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Prevalence and risk factors for epiretinal membrane: the Singapore Epidemiology of Eye Disease study
  1. Ning Cheung1,2,
  2. Shu-Pei Tan1,
  3. Shu Yen Lee1,
  4. Gemmy Chui Ming Cheung1,
  5. Gavin Tan1,
  6. Neelam Kumar3,
  7. Ching-Yu Cheng1,2,
  8. Tien Yin Wong1,2
  1. 1Singapore Eye Research Institute, Singapore National Eye Centre, Singapore, Singapore
  2. 2Ophthalmology and Visual Sciences Academic Clinical Program, Duke-NUS Graduate Medical School, National University of Singapore, Singapore, Singapore
  3. 3Department of Ophthalmology and Visual Sciences, Khoo Teck Puat Hospital, Singapore, Singapore
  1. Correspondence to Dr Ning Cheung, Singapore Eye Research Institute, Singapore National Eye Centre, 11 Third Hospital Avenue, Singapore 168751, Singapore; dannycheung{at}hotmail.com

Abstract

Aim To examine prevalence and risk factors of epiretinal membrane (ERM) in a large, contemporary, multiethnic Asian population.

Methods Combined analysis of three population-based studies of eye diseases, with a total of 9799 Chinese, Malays and Indians residing in the general communities of Singapore. A comprehensive ophthalmic examination, interviews and laboratory blood tests were performed to assess potential risk factors. Digital retinal photographs were used to assess ERM according to a standardised protocol. ERM was classified into cellophane macular reflex (CMR) and/or preretinal macular fibrosis (PMF), and also as primary or secondary (in eyes with other retinal pathology or a history of cataract surgery).

Results The age-standardised and ethnicity-standardised prevalence was 12.1% for any ERM, 6.8% for CMR, 6.7% for PMF and 2.8% for bilateral ERM. ERM prevalence was higher in Chinese (13.0%) compared with Malays (7.9%) or Indians (8.7%). In multivariate analysis, significant factors associated with primary ERM were older age (OR 1.08 per year increase; p<0.01), Chinese ethnicity (OR 1.60 vs Indians; p<0.01; OR 1.39 vs Malays; p<0.01), smoking (OR 0.70; p=0.01), longer axial length (OR 1.07 per mm increase; p=0.03) and cataract (OR 0.64; p<0.01). Significant factors independently associated with secondary ERM were older age (OR 1.05; p<0.01), cataract surgery (OR 10.6; p<0.01) and diabetic retinopathy (OR 2.48; p<0.01).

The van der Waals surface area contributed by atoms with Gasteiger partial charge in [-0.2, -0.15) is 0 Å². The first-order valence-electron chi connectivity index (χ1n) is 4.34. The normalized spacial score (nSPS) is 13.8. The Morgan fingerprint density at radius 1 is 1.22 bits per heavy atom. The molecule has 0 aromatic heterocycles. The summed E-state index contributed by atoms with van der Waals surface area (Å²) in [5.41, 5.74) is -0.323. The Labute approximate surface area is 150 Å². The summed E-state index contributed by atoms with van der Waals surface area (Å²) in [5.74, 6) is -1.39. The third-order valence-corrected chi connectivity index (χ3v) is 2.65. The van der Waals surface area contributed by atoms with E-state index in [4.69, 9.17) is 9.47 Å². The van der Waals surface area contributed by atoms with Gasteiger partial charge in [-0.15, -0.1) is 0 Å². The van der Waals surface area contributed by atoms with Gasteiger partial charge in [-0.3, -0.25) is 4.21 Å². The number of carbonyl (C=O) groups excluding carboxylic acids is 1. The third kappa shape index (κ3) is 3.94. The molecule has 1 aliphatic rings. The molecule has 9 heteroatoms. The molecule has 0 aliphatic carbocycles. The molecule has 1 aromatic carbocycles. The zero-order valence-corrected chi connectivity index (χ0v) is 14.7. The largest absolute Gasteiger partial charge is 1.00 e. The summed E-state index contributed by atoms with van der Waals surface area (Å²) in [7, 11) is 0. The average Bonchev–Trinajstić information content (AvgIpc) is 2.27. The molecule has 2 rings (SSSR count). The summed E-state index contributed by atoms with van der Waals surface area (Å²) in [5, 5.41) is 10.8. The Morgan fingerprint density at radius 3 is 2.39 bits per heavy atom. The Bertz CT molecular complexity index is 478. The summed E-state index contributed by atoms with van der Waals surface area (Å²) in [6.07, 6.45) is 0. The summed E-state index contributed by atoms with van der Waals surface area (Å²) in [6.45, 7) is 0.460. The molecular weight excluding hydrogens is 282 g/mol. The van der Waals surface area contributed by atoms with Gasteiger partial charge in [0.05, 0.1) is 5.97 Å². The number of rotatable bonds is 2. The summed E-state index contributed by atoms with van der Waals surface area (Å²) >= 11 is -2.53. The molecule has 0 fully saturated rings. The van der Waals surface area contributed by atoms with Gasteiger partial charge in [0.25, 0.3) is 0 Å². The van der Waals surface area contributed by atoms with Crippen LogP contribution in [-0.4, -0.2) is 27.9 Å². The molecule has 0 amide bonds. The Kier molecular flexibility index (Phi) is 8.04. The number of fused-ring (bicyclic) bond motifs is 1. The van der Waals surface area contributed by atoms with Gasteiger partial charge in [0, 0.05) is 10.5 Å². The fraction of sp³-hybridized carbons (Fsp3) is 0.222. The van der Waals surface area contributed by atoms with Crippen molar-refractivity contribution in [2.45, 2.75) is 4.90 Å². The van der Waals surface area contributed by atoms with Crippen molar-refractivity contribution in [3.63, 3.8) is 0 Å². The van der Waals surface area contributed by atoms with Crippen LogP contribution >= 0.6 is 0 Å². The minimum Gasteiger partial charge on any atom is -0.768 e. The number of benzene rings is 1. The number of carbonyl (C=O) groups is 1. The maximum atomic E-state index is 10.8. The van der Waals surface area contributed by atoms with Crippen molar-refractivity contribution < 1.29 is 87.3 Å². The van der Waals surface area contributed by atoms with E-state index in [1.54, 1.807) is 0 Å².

Conclusions ERM is common in Asians, particularly among Chinese. Older age is the most consistent risk factor for any ERM, and previous cataract surgery and diabetic retinopathy are the strongest risk factors for secondary ERM.

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Footnotes

  • Contributors NC contributed to the analysis and interpretation of data for the work, drafting the work and revising it critically for important intellectual content, final approval of the version to be published and agreement to be accountable for all aspects of the work in ensuring that questions related to the accuracy or integrity of any part of the work are appropriately investigated and resolved. S-PT contributed to the analysis and interpretation of data for the work, final approval of the version to be published and agreement to be accountable for all aspects of the work in ensuring that questions related to the accuracy or integrity of any part of the work are appropriately investigated and resolved. SYL, GCMC and GT contributed to drafting the work and revising it critically for important intellectual content, and final approval of the version to be published. NK and C-YC contributed to design of the work, acquisition and interpretation of data for the work, drafting the work and revising it critically for important intellectual content and final approval of the version to be published. TYW contributed to the conception and design of the work, acquisition and interpretation of data for the work, drafting the work and revising it critically for important intellectual content, final approval of the version to be published and agreement to be accountable for all aspects of the work in ensuring that questions related to the accuracy or integrity of any part of the work are appropriately investigated and resolved.

  • Funding This study was supported by the National Medical Research Council grant nos. 0796/2003, 0863/2004 and CSI/0002/2005, and Biomedical Research Council grant no. 501/1/25-5.

  • Competing interests None declared.

  • Patient consent Obtained.

  • Ethics approval SingHealth Institutional Review Board.

  • Provenance and peer review Not commissioned; externally peer reviewed.

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